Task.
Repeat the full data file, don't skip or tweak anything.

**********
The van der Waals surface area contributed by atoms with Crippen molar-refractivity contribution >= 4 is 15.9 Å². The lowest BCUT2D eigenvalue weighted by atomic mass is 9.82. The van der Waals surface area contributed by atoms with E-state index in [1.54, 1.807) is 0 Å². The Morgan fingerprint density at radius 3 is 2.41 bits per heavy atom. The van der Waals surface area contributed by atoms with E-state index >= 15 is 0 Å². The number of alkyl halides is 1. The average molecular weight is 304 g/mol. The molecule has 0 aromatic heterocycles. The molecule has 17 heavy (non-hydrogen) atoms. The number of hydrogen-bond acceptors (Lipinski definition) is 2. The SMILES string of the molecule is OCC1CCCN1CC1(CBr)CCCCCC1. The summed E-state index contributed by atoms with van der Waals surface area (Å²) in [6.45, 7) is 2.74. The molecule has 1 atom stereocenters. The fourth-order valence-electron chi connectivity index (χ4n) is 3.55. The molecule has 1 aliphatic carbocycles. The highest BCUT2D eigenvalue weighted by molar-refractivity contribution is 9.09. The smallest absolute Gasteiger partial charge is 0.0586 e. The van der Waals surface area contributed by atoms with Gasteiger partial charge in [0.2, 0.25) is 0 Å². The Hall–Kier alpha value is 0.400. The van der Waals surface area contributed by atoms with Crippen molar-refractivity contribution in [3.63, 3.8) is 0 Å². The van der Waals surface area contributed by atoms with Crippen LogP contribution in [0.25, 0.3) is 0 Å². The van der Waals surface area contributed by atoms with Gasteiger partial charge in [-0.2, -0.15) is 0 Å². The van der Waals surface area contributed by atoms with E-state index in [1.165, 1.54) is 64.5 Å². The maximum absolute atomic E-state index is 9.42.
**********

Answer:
The van der Waals surface area contributed by atoms with Crippen molar-refractivity contribution >= 4 is 15.9 Å². The lowest BCUT2D eigenvalue weighted by atomic mass is 9.82. The van der Waals surface area contributed by atoms with E-state index in [1.54, 1.807) is 0 Å². The Morgan fingerprint density at radius 3 is 2.41 bits per heavy atom. The van der Waals surface area contributed by atoms with E-state index >= 15 is 0 Å². The number of alkyl halides is 1. The average molecular weight is 304 g/mol. The molecule has 0 aromatic heterocycles. The molecule has 17 heavy (non-hydrogen) atoms. The number of hydrogen-bond acceptors (Lipinski definition) is 2. The SMILES string of the molecule is OCC1CCCN1CC1(CBr)CCCCCC1. The summed E-state index contributed by atoms with van der Waals surface area (Å²) in [6.45, 7) is 2.74. The molecule has 1 atom stereocenters. The fourth-order valence-electron chi connectivity index (χ4n) is 3.55. The molecule has 1 aliphatic carbocycles. The highest BCUT2D eigenvalue weighted by molar-refractivity contribution is 9.09. The smallest absolute Gasteiger partial charge is 0.0586 e. The van der Waals surface area contributed by atoms with Gasteiger partial charge in [0.2, 0.25) is 0 Å². The Hall–Kier alpha value is 0.400. The van der Waals surface area contributed by atoms with Crippen molar-refractivity contribution in [3.63, 3.8) is 0 Å². The van der Waals surface area contributed by atoms with Crippen LogP contribution in [0.25, 0.3) is 0 Å². The van der Waals surface area contributed by atoms with Gasteiger partial charge in [-0.2, -0.15) is 0 Å². The van der Waals surface area contributed by atoms with E-state index in [1.165, 1.54) is 64.5 Å². The maximum absolute atomic E-state index is 9.42.